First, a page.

Supreme Court: Copyright Registration Not A Jurisdictional Prerequisite to Filing Suit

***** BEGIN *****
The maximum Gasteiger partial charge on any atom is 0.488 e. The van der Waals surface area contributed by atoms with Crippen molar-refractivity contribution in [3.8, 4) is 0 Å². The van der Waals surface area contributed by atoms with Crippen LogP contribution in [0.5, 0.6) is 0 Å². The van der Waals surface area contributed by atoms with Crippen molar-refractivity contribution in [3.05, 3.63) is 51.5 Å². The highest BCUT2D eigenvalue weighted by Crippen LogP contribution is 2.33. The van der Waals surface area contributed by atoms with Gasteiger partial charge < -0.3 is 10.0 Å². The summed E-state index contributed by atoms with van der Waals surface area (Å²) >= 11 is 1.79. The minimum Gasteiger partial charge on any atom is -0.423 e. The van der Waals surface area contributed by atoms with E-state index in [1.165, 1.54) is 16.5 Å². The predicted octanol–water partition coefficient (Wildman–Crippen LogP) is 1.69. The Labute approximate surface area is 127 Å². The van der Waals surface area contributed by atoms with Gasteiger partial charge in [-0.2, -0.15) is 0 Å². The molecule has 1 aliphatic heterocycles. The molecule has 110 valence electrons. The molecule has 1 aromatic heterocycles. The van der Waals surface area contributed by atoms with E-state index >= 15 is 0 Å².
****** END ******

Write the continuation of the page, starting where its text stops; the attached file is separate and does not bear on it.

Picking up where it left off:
One of the weapons in a copyright defendant’s arsenal has been the Rule 12(b)(1) motion to dismiss for lack of subject matter jurisdiction, a weapon that could be deployed against a plaintiff who failed to file an application for (or obtain, depending on the circuit) a copyright registration prior to filing suit. On March 2, 2010, the Supreme Court decided, however, in Reed Elsevier, Inc. v. Muchnick that the registration requirement of 17 U.S.C. § 411(a) is not jurisdictional in nature but is, rather, more akin to a “claims-processing rule.” Though the Court declined to address the question of whether § 411(a) contains the sort of precondition that district courts “may or should enforce sua sponte by dismissing the copyright infringement claims involving unregistered works,” 130 S.Ct. at 1249, it did explicitly recognize that § 411(a) is nonetheless a “prerequisite to suit.” 130 S.Ct. at 1247. While the Court’s decision is valuable from a statutory construction and theoretical standpoint (the case has been nicely briefed by the Cornell Legal Information Institute), it shouldn’t have a significant practical impact on defending newly filed copyright claims involving unregistered works. Though such cases cannot be dismissed for jurisdictional reasons, because registration is a precondition to maintaining suit it, claims made on unregistered works would likely be amenable to dismissal under Rule 12(b)(6).